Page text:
Most Irish people content with life

With almost three in four Irish people feeling healthy this year and 63 per cent of people now content with life, it’s clear that the intention to maintain healthy habits has prevailed since last year, the latest health report from Core Research shows. The study looked at physical health, diet and nutrition and mental health and well-being to make assessments.

Physical Health

Over half (53 per cent) of those surveyed are exercising regularly while monitoring their diet. Since the first Core health report in 2016 there has been a 25 per cent increase in people who exercise regularly, but don’t monitor their diet. A positive cultural change has seen people focus more on their mental well-being and enjoy food, and less on calorie-counting.

Walking is now the most popular form of fitness, with 90 per cent saying they do so for fitness. While in previous reports, running was among the top three exercises, there has been a 29 per cent drop in the number of women running to keep fit. The decrease is also reflected in cycling and point to the lack of safety some women feel when exercising outdoors.

Diet & Nutrition

One in three adults plan to reduce their meat consumption this year for a combination of ethical, environmental and personal health reasons. Almost one in two people say they are conscious of buying products with excessive packaging, with a further 23 per cent even more aware in 2023. Those most likely to reduce their meat intake are 18-24-year-olds and 45-54-year-olds.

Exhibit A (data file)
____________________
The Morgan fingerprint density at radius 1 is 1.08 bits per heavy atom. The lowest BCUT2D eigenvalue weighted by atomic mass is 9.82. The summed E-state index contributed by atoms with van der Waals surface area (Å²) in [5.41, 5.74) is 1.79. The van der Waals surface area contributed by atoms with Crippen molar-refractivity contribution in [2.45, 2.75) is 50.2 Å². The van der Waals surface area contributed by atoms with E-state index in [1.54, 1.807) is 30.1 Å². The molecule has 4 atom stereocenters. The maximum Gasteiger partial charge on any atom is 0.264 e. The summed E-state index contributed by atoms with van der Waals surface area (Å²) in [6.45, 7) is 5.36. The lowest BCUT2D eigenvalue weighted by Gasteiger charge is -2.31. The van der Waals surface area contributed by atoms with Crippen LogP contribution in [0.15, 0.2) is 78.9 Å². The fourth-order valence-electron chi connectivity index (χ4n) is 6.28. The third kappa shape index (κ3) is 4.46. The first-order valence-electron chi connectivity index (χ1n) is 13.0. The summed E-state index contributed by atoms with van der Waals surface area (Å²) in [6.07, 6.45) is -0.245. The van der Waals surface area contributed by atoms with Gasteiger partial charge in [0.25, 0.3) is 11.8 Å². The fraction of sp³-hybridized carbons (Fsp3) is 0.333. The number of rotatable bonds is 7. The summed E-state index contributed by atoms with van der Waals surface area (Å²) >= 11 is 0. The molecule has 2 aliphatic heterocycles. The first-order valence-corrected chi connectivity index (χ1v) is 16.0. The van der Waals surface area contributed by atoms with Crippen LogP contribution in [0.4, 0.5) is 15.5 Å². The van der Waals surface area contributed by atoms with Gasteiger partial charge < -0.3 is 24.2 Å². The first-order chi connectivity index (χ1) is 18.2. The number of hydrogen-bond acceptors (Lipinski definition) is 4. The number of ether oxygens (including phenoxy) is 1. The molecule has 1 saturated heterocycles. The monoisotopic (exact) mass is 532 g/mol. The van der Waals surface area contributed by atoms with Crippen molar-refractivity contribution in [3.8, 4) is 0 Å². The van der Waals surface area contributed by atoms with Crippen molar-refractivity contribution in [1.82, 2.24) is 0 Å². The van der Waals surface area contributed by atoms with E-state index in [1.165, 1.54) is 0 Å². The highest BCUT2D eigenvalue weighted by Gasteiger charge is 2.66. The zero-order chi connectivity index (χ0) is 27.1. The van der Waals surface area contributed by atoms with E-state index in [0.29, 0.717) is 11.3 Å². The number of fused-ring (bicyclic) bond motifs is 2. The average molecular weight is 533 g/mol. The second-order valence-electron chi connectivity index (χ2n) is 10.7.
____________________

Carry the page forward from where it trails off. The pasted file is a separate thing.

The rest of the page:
Just over one third of these cohorts already do so and a further 14 per cent intend to try this year.

The report claims that 56 per cent of Irish people plan to cut down on their alcohol intake this year. Those aged 55 years and over are among the most likely to moderate their alcohol consumption (63 per cent), while 40 per cent of 18-24s are also conscious of their alcohol usage. Considering this age group are at risk of binge-drinking, it is a positive trend.

Mental Health & Well Being

As a nation, 84 per cent of people are mindful and aware of their mental health and consider it a key component of their overall well-being. While almost two thirds (63 per cent) say they are content with life or thriving, stress continues to play a big part in our everyday lives with 29 per cent saying they feel stressed this year.

Among the top key tools for managing well-being are talking to friends – 74 per cent; getting outdoors – 70 per cent; eating well – 66 per cent and good sleep – 57 per cent.  The research revealed that there is a connection between the ability to express emotions and having more focus on personal well-being.

Those aged between 18-34 tend to struggle the most when it comes to expressing emotions and rank the lowest in mental well-being. The cohort also have the highest average screen times of eight hours 43 minutes. Finian Murphy, marketing director, Core, said it was encouraging to see Irish people prioritise personal health by embracing a wholistic approach.

Pictured above is a scene from the Aviva Healthcare TV ad created by Core 


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